Puwadol Jaturawutthichai / Shutterstock.com
9 April 2015Americas

Federal Circuit upholds Humira invalidity finding

The US Court of Appeals for the Federal Circuit has upheld a district court’s decision to invalidate a patent covering arthritis treatment Humira (adalimumab), after a challenge by biopharmaceutical company AbbVie.

The case centred on US patent number 8,383,120, which is owned by the UK-based the Kennedy Trust for Rheumatology Research and claims a method for treating rheumatoid arthritis.

In 2013, AbbVie, which sells Humira after having signed a licensing deal with the Kennedy Trust, filed a motion for a summary judgment at the US District Court for the Southern District of New York. It asked for the ‘120 patent to be declared invalid on the grounds of collateral estoppel.

Collateral estoppel stops issues that were fully and fairly litigated in an earlier proceeding from being re-tried.

In a previous case that was also filed by AbbVie, the New York court had decided that a similar Kennedy Trust-owned patent covering Humira (US number 7,846,442) was invalid for obviousness-type double patenting over an earlier issued patent (6,270,766).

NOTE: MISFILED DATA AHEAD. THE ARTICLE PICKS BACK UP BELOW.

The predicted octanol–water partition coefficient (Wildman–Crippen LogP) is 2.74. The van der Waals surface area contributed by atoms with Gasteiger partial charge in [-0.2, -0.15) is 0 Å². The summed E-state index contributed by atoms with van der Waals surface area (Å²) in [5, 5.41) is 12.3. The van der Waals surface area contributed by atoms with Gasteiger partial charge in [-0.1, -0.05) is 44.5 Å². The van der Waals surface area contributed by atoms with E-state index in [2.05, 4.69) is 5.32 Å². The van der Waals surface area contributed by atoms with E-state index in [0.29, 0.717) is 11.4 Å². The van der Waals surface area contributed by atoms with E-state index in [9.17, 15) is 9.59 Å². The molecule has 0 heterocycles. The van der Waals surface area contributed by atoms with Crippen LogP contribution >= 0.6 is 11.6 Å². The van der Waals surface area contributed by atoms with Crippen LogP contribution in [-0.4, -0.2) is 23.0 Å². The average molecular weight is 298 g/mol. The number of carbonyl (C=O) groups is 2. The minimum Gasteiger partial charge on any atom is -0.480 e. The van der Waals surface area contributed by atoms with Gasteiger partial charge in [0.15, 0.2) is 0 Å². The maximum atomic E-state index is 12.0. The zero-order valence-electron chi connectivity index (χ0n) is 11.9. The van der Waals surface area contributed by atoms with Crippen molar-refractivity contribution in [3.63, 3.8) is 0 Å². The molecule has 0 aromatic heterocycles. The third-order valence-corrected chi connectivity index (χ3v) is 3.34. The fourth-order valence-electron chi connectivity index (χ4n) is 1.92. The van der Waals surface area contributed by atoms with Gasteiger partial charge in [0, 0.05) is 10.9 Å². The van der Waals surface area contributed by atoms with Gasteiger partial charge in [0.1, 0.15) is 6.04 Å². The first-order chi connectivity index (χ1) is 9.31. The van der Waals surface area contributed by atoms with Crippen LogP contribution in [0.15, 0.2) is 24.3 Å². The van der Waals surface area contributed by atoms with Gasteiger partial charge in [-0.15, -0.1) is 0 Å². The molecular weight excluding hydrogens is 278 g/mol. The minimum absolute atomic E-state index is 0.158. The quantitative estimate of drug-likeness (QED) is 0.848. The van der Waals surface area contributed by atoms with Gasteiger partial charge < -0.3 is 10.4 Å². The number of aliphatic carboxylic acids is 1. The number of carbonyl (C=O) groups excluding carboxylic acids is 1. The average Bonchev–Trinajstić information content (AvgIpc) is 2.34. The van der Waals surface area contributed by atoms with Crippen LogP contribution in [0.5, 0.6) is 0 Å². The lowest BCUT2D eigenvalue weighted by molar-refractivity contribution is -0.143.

AbbVie had paid more than $100 million in royalties to license the ‘766 patent in order to make and sell Humira.

After the ‘766 patent expired in 2012, Kennedy demanded that AbbVie continue making royalty payments on the basis of the similar ‘442 patent, which was eventually invalidated in 2013.

After the trial in that case, but before the court had made its decision, the Kennedy Trust was granted the ‘120 patent.

The most recent case asked whether the ‘120 patent should be declared invalid.

Last July, District Judge Paul Crotty found that it was, deciding that the issues here were “substantially identical” to those fought in the previous invalidity action. The Kennedy Trust appealed against the ruling.

The court granted AbbVie’s motion for summary judgment and declared the ‘120 patent invalid.

Circuit Judges Evan Wallach, Richard Taranto and Edward Chen yesterday affirmed that judgment.

Already registered?

Login to your account

To request a FREE 2-week trial subscription, please signup.
NOTE - this can take up to 48hrs to be approved.

Two Weeks Free Trial

For multi-user price options, or to check if your company has an existing subscription that we can add you to for FREE, please email Adrian Tapping at atapping@newtonmedia.co.uk